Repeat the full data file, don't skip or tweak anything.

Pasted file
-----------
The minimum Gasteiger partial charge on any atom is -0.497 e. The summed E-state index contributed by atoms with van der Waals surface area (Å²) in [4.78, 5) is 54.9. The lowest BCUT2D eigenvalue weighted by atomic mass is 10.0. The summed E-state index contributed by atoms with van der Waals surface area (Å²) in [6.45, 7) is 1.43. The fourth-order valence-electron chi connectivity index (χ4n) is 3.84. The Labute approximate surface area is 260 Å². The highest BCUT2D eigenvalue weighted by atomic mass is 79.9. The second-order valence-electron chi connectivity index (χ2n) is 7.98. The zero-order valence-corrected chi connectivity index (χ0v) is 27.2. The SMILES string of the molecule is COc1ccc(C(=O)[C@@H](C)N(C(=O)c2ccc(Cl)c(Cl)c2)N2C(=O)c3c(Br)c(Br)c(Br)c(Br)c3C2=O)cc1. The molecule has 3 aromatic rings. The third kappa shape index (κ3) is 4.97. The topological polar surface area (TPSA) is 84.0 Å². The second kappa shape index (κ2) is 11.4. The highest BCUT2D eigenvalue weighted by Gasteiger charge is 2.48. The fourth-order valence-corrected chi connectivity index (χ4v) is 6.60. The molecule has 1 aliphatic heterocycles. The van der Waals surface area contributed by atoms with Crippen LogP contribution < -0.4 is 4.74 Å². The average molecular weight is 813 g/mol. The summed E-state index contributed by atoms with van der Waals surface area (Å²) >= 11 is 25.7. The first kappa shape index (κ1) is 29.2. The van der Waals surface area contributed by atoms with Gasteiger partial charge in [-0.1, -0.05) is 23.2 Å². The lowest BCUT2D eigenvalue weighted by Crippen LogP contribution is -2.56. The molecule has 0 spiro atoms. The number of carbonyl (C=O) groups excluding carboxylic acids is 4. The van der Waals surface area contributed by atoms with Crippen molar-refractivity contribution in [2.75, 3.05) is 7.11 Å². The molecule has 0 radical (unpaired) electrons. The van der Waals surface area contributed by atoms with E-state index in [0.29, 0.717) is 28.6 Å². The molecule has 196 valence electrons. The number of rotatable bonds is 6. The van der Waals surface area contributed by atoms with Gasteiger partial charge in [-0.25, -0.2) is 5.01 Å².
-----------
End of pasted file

The minimum Gasteiger partial charge on any atom is -0.497 e. The summed E-state index contributed by atoms with van der Waals surface area (Å²) in [4.78, 5) is 54.9. The lowest BCUT2D eigenvalue weighted by atomic mass is 10.0. The summed E-state index contributed by atoms with van der Waals surface area (Å²) in [6.45, 7) is 1.43. The fourth-order valence-electron chi connectivity index (χ4n) is 3.84. The Labute approximate surface area is 260 Å². The highest BCUT2D eigenvalue weighted by atomic mass is 79.9. The second-order valence-electron chi connectivity index (χ2n) is 7.98. The zero-order valence-corrected chi connectivity index (χ0v) is 27.2. The SMILES string of the molecule is COc1ccc(C(=O)[C@@H](C)N(C(=O)c2ccc(Cl)c(Cl)c2)N2C(=O)c3c(Br)c(Br)c(Br)c(Br)c3C2=O)cc1. The molecule has 3 aromatic rings. The third kappa shape index (κ3) is 4.97. The topological polar surface area (TPSA) is 84.0 Å². The second kappa shape index (κ2) is 11.4. The highest BCUT2D eigenvalue weighted by Gasteiger charge is 2.48. The fourth-order valence-corrected chi connectivity index (χ4v) is 6.60. The molecule has 1 aliphatic heterocycles. The van der Waals surface area contributed by atoms with Crippen LogP contribution < -0.4 is 4.74 Å². The average molecular weight is 813 g/mol. The summed E-state index contributed by atoms with van der Waals surface area (Å²) >= 11 is 25.7. The first kappa shape index (κ1) is 29.2. The van der Waals surface area contributed by atoms with Gasteiger partial charge in [-0.1, -0.05) is 23.2 Å². The lowest BCUT2D eigenvalue weighted by Crippen LogP contribution is -2.56. The molecule has 0 spiro atoms. The number of carbonyl (C=O) groups excluding carboxylic acids is 4. The van der Waals surface area contributed by atoms with Crippen molar-refractivity contribution in [2.75, 3.05) is 7.11 Å². The molecule has 0 radical (unpaired) electrons. The van der Waals surface area contributed by atoms with E-state index in [0.29, 0.717) is 28.6 Å². The molecule has 196 valence electrons. The number of rotatable bonds is 6. The van der Waals surface area contributed by atoms with Gasteiger partial charge in [-0.25, -0.2) is 5.01 Å².